Suzanne Jacob

Suzanne Jacob's picture
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Suzanne is the Chief Executive of SafeLives

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3 years 9 months

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Looking back on three years of coercive control legislation

As we come out the other side of the Christmas festivities and look to the new year, it’s worth pausing. Today marks the three-year anniversary of coercive and controlling behaviour being established as a criminal offence in the Serious Crime Act 2015.The domestic abuse sector raised a glass to celebrate this landmark day – signalling that the criminal justice system had registered the impact and seriousness of this daily, insidious abuse, where one person seeks to control another, with or without the use of physical violence.  

For girls to fulfil their potential, we need to understand the whole picture

Yesterday was International Day for the Elimination of Violence against Women, and marked the start of 16 Days of Activism against Gender-Based Violence. We know that empowered and free, girls can live the lives they want; carving out careers and the economic independence to make their own decisions, loving who they want and how they want. And yet, in the UK, we’re obscuring our ability to help girls achieve this huge potential – often through our own very good intentions.  

We need to take domestic abuse as seriously as national security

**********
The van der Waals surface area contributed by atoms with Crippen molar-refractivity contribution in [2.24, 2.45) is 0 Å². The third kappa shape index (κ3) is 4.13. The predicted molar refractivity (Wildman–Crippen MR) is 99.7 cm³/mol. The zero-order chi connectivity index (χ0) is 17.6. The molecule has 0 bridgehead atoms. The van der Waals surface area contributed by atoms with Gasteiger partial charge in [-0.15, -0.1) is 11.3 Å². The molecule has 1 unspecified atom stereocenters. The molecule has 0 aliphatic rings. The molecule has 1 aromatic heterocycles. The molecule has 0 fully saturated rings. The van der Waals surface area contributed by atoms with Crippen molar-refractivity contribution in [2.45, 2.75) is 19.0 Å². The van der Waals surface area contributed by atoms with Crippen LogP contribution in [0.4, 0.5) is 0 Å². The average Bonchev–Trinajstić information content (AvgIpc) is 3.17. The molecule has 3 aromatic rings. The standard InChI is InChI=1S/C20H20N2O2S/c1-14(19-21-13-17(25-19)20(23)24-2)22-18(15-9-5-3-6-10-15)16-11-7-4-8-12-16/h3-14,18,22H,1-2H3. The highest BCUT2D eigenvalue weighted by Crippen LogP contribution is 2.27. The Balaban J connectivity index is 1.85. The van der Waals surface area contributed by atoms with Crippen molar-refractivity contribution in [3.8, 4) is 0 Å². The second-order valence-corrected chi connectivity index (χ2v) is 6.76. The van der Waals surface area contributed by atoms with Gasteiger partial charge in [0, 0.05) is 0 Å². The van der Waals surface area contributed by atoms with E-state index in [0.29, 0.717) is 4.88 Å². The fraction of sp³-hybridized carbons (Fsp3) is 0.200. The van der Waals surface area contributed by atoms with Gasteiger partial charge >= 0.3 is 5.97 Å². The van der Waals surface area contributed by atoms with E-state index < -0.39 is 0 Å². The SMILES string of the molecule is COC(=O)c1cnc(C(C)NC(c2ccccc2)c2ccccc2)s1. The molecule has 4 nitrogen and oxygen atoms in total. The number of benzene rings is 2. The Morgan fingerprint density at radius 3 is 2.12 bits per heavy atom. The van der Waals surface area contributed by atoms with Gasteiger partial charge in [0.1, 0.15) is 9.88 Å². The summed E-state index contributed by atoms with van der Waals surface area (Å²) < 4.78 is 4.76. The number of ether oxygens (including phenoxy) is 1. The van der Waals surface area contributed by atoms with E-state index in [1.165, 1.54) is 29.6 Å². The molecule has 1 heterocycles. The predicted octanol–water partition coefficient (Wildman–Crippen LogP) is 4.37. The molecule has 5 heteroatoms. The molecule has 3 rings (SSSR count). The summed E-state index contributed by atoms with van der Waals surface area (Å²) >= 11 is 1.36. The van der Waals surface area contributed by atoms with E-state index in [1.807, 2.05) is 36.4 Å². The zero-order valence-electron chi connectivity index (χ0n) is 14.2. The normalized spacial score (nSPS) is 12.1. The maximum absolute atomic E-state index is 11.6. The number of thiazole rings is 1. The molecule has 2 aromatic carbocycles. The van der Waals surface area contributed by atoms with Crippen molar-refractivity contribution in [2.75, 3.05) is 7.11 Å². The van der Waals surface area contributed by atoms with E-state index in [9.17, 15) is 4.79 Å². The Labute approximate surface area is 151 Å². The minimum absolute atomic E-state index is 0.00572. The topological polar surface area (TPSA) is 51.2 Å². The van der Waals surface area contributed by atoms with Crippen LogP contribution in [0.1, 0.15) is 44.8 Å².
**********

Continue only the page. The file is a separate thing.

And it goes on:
Of the ten years I spent working in government, some of my fastest and most effective learning came from working in the underground bunker known as the Cabinet Office Briefing Rooms, or COBR. This time taught me a huge amount about the way people work under pressure, and how a world class response to threats to life comes about by hard work and commitment, not by accident.

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A choice no one should have to face

A home is more than bricks and mortar. It’s where I should feel most at ease, most myself. The sanctuary to come back to at the end of a long, tiring day. But thousands of adults and children making their way home this afternoon, when they open the front door, are hoping in their hearts that it won’t be ‘one of those nights’ – again. Home is a place of fear and tension. Two million adults had an experience of domestic abuse in England and Wales last year so if this is my home and my experience I'm not alone – but I might well feel it. 

It's time to be bold: how can we use tech in the fight against domestic abuse?

In July 2015, Emma Murphy posted a video of herself on Facebook after she'd been beaten by her abusive boyfriend. Today, it has been viewed 10 million times with 23,000 comments. Many of these comments come from women who want to share their own stories; intimate experiences across geographical boundaries. Their connection is that they know what it's like to live in fear of a partner or ex-partner. They know what it’s like to experience domestic abuse.   

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